Loan Options When Your Small Business Revenue is Too High for PPP Second Draw
April 30, 2021 | Last Updated on: September 1, 2022
April 30, 2021 | Last Updated on: September 1, 2022
As of May 28, 2021, the Paycheck Protection Program has run out of funding. You can learn more about the PPP with our COVID-19 resource hub.
Throughout the last year of the Coronavirus pandemic, many small businesses have relied on the Paycheck Protection Program (PPP) to stay afloat. The program, created by the CARES act (Coronavirus Aid, Relief, and Economic Security Act), and implemented by the U.S. Small Business Administration (SBA), has worked with the U.S. Treasury to provide low-interest loans to a multitude of small businesses around the country.
Small businesses with less than 500 employees, such as nonprofit organizations, veterans organizations, and tribal businesses were qualified to receive loans to help keep their employees on salary. Under a broader category, self-employed workers, sole proprietors, and independent contractors were also able to receive loans through the program. Recently, President Biden signed the American Rescue Plan Act, which provided additional funding to many PPP lenders and lending programs.
As the loan program showed success through the 2020 calendar year, Congress passed the Coronavirus Response and Relief Supplemental Appropriations Act (CRRSAA) in late December to allow for a “second draw” of PPP loans for select businesses.
Because it is targeted at businesses who experienced the highest levels of revenue reduction, Second Draw PPP loans will apply to a much smaller category of businesses than the previous First Draw PPP loans. This is helpful for the businesses most impacted by the pandemic.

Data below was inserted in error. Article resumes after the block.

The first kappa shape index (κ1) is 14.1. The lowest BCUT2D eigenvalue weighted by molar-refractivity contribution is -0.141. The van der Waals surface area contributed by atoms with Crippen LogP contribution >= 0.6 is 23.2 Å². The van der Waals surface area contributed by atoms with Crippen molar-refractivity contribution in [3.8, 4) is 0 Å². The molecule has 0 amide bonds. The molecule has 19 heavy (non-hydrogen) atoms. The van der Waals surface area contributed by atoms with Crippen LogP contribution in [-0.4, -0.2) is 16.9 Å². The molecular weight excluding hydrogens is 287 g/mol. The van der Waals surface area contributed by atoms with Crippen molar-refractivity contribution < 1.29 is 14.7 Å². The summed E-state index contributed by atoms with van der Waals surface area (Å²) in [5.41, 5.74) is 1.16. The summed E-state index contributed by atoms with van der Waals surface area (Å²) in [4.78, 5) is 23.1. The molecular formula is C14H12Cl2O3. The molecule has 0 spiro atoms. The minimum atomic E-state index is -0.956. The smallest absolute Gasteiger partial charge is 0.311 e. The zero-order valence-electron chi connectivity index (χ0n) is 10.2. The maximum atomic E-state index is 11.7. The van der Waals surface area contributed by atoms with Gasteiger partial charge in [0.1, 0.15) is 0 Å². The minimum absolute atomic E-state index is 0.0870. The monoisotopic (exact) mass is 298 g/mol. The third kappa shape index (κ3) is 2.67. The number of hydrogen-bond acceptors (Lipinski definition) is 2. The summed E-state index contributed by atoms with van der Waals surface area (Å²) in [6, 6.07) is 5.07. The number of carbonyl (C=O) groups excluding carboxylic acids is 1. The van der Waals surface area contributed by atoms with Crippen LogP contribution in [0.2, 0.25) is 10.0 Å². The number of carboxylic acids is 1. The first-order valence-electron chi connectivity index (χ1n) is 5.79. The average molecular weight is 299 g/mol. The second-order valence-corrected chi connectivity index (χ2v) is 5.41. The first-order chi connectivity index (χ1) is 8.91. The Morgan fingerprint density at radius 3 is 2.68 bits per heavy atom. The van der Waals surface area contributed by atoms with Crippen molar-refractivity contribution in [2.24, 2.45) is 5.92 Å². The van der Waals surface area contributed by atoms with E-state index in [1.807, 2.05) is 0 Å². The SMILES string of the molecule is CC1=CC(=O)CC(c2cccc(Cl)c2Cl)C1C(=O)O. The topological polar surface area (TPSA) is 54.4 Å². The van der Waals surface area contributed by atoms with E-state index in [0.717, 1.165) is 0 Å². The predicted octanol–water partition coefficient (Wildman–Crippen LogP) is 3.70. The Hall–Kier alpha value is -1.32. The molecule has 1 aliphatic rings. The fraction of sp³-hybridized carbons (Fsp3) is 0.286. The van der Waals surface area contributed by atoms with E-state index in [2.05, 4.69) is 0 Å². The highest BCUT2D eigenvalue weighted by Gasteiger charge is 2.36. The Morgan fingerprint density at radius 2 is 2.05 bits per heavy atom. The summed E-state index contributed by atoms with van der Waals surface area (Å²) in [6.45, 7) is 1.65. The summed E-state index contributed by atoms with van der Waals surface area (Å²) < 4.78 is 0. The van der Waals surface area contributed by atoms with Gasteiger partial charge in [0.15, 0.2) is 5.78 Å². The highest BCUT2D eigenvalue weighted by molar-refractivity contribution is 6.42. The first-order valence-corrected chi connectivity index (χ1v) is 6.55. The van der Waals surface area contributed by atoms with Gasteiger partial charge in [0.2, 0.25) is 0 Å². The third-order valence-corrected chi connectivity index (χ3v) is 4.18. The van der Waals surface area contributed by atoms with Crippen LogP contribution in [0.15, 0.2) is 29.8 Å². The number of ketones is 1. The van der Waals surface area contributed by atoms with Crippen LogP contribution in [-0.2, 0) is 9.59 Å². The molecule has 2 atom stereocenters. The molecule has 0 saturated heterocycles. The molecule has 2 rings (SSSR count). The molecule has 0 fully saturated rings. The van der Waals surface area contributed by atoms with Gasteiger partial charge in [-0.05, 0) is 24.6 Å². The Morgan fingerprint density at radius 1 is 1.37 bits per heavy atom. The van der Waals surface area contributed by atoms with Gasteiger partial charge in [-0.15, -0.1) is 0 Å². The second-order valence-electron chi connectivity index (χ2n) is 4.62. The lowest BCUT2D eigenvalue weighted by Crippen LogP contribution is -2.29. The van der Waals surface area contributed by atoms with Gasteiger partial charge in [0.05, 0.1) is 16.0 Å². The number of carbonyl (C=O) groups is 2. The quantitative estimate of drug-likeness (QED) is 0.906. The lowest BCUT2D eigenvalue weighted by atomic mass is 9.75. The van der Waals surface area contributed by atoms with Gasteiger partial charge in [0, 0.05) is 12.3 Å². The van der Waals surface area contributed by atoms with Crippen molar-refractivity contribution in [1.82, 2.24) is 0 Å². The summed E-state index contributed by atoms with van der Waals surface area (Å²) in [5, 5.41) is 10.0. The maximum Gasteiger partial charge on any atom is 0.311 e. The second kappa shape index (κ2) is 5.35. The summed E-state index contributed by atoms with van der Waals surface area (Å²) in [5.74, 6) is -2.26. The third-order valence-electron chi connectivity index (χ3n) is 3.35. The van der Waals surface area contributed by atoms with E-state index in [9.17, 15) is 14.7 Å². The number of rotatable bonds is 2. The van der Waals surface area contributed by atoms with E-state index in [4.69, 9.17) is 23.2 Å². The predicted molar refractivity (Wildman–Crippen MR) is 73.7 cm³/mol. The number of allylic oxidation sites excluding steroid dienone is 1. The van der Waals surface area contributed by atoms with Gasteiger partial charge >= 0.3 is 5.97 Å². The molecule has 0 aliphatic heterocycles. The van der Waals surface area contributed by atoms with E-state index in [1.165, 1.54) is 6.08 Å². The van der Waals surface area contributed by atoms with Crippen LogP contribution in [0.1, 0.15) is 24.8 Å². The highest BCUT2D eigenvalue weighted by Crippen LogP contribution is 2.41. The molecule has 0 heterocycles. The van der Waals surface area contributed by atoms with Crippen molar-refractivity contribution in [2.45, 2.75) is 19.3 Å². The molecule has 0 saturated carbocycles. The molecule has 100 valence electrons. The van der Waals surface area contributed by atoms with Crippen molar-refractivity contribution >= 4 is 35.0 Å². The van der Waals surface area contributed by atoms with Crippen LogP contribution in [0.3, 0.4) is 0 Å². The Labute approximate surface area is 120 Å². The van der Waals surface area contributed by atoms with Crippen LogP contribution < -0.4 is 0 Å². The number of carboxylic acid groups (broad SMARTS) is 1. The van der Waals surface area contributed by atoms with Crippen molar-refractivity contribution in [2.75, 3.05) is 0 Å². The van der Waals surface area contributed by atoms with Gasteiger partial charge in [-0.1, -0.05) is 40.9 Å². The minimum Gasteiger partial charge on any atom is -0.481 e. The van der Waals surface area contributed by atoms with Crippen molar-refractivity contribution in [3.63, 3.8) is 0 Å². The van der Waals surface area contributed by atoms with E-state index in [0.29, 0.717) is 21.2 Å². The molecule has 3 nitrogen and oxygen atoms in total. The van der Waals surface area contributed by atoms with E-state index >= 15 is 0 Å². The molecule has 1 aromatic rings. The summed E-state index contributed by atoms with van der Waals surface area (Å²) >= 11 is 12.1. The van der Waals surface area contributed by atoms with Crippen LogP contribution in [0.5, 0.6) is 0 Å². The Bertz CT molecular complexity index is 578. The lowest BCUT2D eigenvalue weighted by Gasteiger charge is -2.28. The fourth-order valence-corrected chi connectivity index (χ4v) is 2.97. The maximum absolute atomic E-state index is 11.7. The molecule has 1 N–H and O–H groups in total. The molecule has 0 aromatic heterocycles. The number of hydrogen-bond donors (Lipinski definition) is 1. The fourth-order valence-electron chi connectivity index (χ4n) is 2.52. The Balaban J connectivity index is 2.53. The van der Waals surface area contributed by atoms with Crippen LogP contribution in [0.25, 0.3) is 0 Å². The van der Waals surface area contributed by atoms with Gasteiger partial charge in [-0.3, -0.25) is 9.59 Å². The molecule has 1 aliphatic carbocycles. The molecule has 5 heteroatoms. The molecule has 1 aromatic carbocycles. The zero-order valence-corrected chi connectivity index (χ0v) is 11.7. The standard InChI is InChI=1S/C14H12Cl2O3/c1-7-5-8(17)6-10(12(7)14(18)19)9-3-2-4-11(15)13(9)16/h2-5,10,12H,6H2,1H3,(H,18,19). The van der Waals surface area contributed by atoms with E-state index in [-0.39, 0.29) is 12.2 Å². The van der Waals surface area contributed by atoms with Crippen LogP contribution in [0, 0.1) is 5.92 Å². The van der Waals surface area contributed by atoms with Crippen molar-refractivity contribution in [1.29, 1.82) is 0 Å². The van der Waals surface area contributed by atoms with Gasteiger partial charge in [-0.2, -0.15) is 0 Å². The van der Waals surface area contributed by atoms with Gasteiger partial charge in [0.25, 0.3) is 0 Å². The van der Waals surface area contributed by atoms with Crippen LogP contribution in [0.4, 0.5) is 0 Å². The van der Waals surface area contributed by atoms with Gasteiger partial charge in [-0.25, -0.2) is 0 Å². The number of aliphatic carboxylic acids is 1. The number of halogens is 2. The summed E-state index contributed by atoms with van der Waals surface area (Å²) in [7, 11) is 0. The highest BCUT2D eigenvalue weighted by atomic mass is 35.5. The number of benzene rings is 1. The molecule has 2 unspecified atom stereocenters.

On the other hand, the new SBA guidelines will inhibit many businesses from receiving the second round of loans, even though many of these businesses still need aid. Most commonly, businesses exceed the number of employees allowed for the Second Draw Loan, or, as we will focus on in this article, a business has revenue that is too high to meet the eligibility standards.
We will briefly go over the new eligibility requirements for the PPP Second Draw Loan, before examining alternative loan options for businesses that don’t meet these requirements.
Because of the many changes, variations, and amendments that have been made to the PPP loan program over the last year, we wanted to briefly outline the newest requirements for eligibility. For a more in-depth exploration of the requirements, check out our article that outlines Second Draw requirements for small businesses.
Many of the eligibility factors are similar to the first round of loans, although the maximum loan amount allowed for Second Draw PPP Loans is significantly smaller than the first time around. But, the few differences between the two can exclude a large number of small businesses.
The PPP program has been in high demand since its inception, mostly due to the extremely favorable conditions of the loans themselves.
Thankfully, Second Draw loan conditions remain generally unchanged. This includes:
Similarly, the PPP Loan Forgiveness terms of the Second Draw loans have remained the same.
Small business owners can still send in loan forgiveness applications for full loan forgiveness if, during the covered period of 8-24 weeks following loan disbursement, the business can: